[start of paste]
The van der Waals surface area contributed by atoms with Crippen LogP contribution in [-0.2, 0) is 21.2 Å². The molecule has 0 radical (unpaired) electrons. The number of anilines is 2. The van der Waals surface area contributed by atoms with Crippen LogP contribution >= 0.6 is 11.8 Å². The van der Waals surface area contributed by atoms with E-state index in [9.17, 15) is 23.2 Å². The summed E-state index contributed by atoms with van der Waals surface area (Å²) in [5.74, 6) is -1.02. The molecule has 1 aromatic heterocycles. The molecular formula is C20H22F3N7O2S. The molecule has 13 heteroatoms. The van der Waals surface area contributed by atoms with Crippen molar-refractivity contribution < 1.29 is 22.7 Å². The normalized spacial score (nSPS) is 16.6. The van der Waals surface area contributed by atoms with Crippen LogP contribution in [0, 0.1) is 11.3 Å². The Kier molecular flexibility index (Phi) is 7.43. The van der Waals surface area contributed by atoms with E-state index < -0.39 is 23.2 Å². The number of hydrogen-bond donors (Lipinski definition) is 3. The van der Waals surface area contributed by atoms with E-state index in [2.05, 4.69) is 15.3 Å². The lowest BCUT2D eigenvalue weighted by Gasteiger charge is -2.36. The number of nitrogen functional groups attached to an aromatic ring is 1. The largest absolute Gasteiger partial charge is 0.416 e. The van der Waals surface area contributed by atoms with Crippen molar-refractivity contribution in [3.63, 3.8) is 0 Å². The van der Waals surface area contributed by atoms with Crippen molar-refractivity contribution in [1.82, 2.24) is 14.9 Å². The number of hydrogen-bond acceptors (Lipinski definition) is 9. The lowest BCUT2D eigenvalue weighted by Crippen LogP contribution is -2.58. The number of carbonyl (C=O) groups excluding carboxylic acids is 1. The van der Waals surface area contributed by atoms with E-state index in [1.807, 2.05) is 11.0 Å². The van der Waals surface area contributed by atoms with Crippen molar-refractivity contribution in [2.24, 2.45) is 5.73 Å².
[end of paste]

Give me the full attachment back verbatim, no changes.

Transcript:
The van der Waals surface area contributed by atoms with Crippen LogP contribution in [-0.2, 0) is 21.2 Å². The molecule has 0 radical (unpaired) electrons. The number of anilines is 2. The van der Waals surface area contributed by atoms with Crippen LogP contribution >= 0.6 is 11.8 Å². The van der Waals surface area contributed by atoms with E-state index in [9.17, 15) is 23.2 Å². The summed E-state index contributed by atoms with van der Waals surface area (Å²) in [5.74, 6) is -1.02. The molecule has 1 aromatic heterocycles. The molecular formula is C20H22F3N7O2S. The molecule has 13 heteroatoms. The van der Waals surface area contributed by atoms with Crippen molar-refractivity contribution < 1.29 is 22.7 Å². The normalized spacial score (nSPS) is 16.6. The van der Waals surface area contributed by atoms with Crippen LogP contribution in [0, 0.1) is 11.3 Å². The Kier molecular flexibility index (Phi) is 7.43. The van der Waals surface area contributed by atoms with E-state index < -0.39 is 23.2 Å². The number of hydrogen-bond donors (Lipinski definition) is 3. The van der Waals surface area contributed by atoms with E-state index in [2.05, 4.69) is 15.3 Å². The lowest BCUT2D eigenvalue weighted by Gasteiger charge is -2.36. The number of nitrogen functional groups attached to an aromatic ring is 1. The largest absolute Gasteiger partial charge is 0.416 e. The van der Waals surface area contributed by atoms with Crippen molar-refractivity contribution in [3.63, 3.8) is 0 Å². The van der Waals surface area contributed by atoms with Crippen molar-refractivity contribution in [1.82, 2.24) is 14.9 Å². The number of hydrogen-bond acceptors (Lipinski definition) is 9. The lowest BCUT2D eigenvalue weighted by Crippen LogP contribution is -2.58. The number of carbonyl (C=O) groups excluding carboxylic acids is 1. The van der Waals surface area contributed by atoms with E-state index in [1.807, 2.05) is 11.0 Å². The van der Waals surface area contributed by atoms with Crippen molar-refractivity contribution in [2.24, 2.45) is 5.73 Å².